Arts+Sciences will bring artists into the research process through an artist in residence program.
Art offers a pathway for CDCM to engage new audiences with the beauty, excitement, and impact of materials science and technologies.The artistic perspective not only communicates fundamental concepts in science to the public, it can also transform how scientists and engineers think about materials and stimulate new and creative approaches to CDCM research.
The artist residency enables artists to work with CDCM faculty to create contemporary art installations that demonstrate emerging science and technology, bringing fundamental concepts in science to the public in very tangible, engaging ways.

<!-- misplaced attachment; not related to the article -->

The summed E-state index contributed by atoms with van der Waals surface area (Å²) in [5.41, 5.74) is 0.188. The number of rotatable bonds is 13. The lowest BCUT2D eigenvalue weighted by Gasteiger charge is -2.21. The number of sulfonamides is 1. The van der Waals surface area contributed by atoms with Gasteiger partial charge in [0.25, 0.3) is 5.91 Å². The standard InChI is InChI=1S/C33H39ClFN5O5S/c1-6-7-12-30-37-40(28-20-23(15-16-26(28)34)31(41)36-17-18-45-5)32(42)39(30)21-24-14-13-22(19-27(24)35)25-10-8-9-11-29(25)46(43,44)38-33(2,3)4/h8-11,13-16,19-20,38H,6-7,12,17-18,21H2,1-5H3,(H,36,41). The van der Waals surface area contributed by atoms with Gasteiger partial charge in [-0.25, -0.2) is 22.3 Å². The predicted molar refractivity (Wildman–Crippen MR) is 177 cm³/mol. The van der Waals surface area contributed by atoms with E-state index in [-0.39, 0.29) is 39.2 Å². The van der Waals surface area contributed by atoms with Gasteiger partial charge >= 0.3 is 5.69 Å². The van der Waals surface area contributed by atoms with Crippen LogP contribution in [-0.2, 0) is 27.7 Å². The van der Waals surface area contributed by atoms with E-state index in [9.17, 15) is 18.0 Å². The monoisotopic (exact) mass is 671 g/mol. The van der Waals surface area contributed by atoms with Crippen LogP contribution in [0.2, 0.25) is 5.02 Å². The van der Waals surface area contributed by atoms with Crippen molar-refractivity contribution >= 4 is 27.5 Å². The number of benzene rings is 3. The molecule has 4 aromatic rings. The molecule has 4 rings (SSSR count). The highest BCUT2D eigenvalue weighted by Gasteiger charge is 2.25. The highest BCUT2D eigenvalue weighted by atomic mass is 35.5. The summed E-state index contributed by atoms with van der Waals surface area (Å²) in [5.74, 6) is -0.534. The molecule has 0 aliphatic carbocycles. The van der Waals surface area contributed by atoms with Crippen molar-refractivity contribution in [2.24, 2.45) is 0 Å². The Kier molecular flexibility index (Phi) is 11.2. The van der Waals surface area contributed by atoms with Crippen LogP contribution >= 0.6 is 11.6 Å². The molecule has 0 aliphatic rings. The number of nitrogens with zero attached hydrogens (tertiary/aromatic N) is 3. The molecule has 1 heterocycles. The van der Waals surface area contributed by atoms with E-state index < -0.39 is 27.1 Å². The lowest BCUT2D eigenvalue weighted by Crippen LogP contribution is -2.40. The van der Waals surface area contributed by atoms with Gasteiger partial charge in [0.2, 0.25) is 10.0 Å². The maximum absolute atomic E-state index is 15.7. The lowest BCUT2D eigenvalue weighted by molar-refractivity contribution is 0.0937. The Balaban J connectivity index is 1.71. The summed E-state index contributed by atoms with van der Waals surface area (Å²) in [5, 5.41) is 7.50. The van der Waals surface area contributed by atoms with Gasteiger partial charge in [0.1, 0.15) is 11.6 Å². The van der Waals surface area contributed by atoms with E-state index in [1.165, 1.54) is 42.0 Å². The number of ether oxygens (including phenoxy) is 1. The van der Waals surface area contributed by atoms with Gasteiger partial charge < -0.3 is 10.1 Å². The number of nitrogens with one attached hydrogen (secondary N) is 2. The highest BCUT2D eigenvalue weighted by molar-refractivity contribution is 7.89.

In the Arts+Sciences collaborative depicted to the left, Daniel Bozhkov, with the help of fellow artists Marie Lorenz and Jeff Williams, built a loft and lived in the ‘unused’ top six feet of space in Dr. Brian Korgel’s office on the sixth floor of the Norman Hackerman Building, the location for Korgel Group Nanomaterials Lab, at UT. For the duration of the project, the artist and the scientist conducted a number of 30-minute sessions at which the scientist explained one advanced nanotechnology concept per session. The artist listened carefully, tried to understand to the best of his abilities, then rested, and responded at the level of his understanding, by interacting with different objects and spaces inside the building. The project includes household items used during Daniel Bozhkov’s inhabitation, as well as drawings and a video of these interactions.